I also bought fabric dyes for the Goodwill fabrics. But unfortunately, due to my lack of research, I discovered that polyester does not dye well and three bottles of dye later, the fabrics remained the same, only a little more washed out.

Now in my second year in the program, I knew I wanted to try fabric manipulation through smocking techniques, as I’ve seen on social media. I also wanted to do some kind of onstage transformation to go with the themes of good and evil.

My only regret with this program is not having done it sooner. After last year’s program concluded, I had found my passion. Being able to actually go through the process as a designer, I realized that this is something I really enjoy doing and wouldn’t mind giving it my all.

photo by Alyssa Rhodes

Delaney Kelly

The Ants, c. 1936
Pinellas County Center for the Arts at Gibbs High School, St Pete
Grade 11

Dalí’s fascination with Ants in his paintings intrigues me, leading me to explore their symbolism. Ants, often associated with death in Dalí’s art, provided a unique departure from the mammal and bird focus commonly seen in fashion.

The vast number of interpretations of death in fashion design slightly intimidated me. Drawing parallels between Dalí’s use of ants as a symbol for death and Victorian funeral attire, I found inspiration in the ants’ abdomens, reminiscent of a late 19th-century bustle.

It’s the transformative power of makeup that I discovered in middle school that’s become my greatest passion — I aim to infuse both aspects into my piece.

In my garment, I convey the stark contrast seen in the painting The Ants by using black fabric as the dominant element accentuated by gold. While inspired by traditional wear, I added my own twist to infuse modernity into the Victorian aesthetic.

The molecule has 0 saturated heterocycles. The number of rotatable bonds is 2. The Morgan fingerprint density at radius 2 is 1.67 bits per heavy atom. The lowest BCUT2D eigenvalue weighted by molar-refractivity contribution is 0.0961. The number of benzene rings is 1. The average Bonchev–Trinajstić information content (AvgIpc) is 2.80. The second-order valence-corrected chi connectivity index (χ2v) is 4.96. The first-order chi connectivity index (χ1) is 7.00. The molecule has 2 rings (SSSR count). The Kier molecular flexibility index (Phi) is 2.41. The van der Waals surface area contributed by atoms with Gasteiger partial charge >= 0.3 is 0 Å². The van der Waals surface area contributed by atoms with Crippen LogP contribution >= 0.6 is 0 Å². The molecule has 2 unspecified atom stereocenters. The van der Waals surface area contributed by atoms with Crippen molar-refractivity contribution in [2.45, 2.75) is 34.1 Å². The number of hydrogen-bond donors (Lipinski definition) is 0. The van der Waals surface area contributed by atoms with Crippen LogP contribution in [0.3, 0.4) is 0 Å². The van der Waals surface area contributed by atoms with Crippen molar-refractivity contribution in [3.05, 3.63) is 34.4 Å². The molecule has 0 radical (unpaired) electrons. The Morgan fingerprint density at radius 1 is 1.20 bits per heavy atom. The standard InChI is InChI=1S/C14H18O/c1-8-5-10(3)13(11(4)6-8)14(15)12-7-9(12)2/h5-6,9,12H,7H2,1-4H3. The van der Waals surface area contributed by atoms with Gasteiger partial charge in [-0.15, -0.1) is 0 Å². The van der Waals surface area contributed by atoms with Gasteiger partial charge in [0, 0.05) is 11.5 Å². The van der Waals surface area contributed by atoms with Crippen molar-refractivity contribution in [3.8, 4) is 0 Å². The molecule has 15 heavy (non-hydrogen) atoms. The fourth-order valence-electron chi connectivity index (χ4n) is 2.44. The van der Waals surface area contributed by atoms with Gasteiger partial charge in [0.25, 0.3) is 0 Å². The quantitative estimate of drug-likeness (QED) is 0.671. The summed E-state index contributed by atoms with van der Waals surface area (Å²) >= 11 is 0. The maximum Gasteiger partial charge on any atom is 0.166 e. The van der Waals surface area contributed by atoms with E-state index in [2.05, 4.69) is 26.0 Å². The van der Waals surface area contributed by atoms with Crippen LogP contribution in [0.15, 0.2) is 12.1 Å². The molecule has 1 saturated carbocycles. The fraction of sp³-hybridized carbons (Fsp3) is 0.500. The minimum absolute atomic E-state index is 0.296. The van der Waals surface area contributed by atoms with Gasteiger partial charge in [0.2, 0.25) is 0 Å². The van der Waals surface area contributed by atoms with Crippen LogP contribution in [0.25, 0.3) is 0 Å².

To realize my vision, I opted for classic satin to maintain focus on the garment’s construction. I used assorted thrifted black fabrics to add extra details, while a crimped gold fabric and gold tassel trim introduce striking contrast and visual interest.

After navigating the complexity of my design, I strategically simplified my process by using a pattern for the skirt, reversed for a unique touch. Sculpting the bodice and meticulously hand-sewing details were the challenging yet rewarding aspects of the process.

Participating in this program revealed the beauty of diverse perspectives. Sharing my ideas and hearing others’ unique concepts reinforced the individuality of creativity. This program empowers us to embrace our quirks and express ourselves in ways we might not have considered before, fostering a creative environment where we can all thrive.

. . .

Elsa Kusek

Illustration for Tres Picos, 1955
Pinellas County Center for the Arts at Gibbs High School, St Pete
Grade 11

I chose the Butterfly as my animal because of their overall beauty and their connection to Dalí. There are so many variations of this wonderful creature and it has really allowed me to experiment.

To Dalí, butterflies meant change, hope and freedom. He had a great appreciation for their beauty, which I did my best to display in my design.

The painting by Dalí that displays butterflies and inspired my work is called Tres Picos. While in the design process, I made sure to connect colors from the work and to use similar shapes, like the main butterfly in the background as inspiration for my design.

So far, I have not paid for any of my material I’ve used and plan on acquiring anything else I need without spending any money. Everything is secondhand – the bodice is made from donated fabric, the skirt was transformed from old clothes and the wings were hand dyed and structured with wires.

It was very important to me to use what I had around me in order to keep this piece as sustainable as possible.

Throughout this process, I’ve used many new techniques, like pleating for the bodice and draping for the skirt. My biggest challenge has been the butterfly wings, and finding ways to structure them. I am using foam sheets and construction wire to create the wings and everything else is pretty much draping.


Libby Lewis

Portrait of My Dead Brother, 1963
H.B. Plant High School, Tampa
Grade 11

Vultures are typically regarded as disturbing animals that survive off of dead things, in our society. I wanted to take a traditionally dark and mysterious creature and showcase its beauty in order to break any negative connotations. Vultures play such a vital role in the creation of life because when they consume carcasses, they eliminate possible pathogens that could harm other organisms.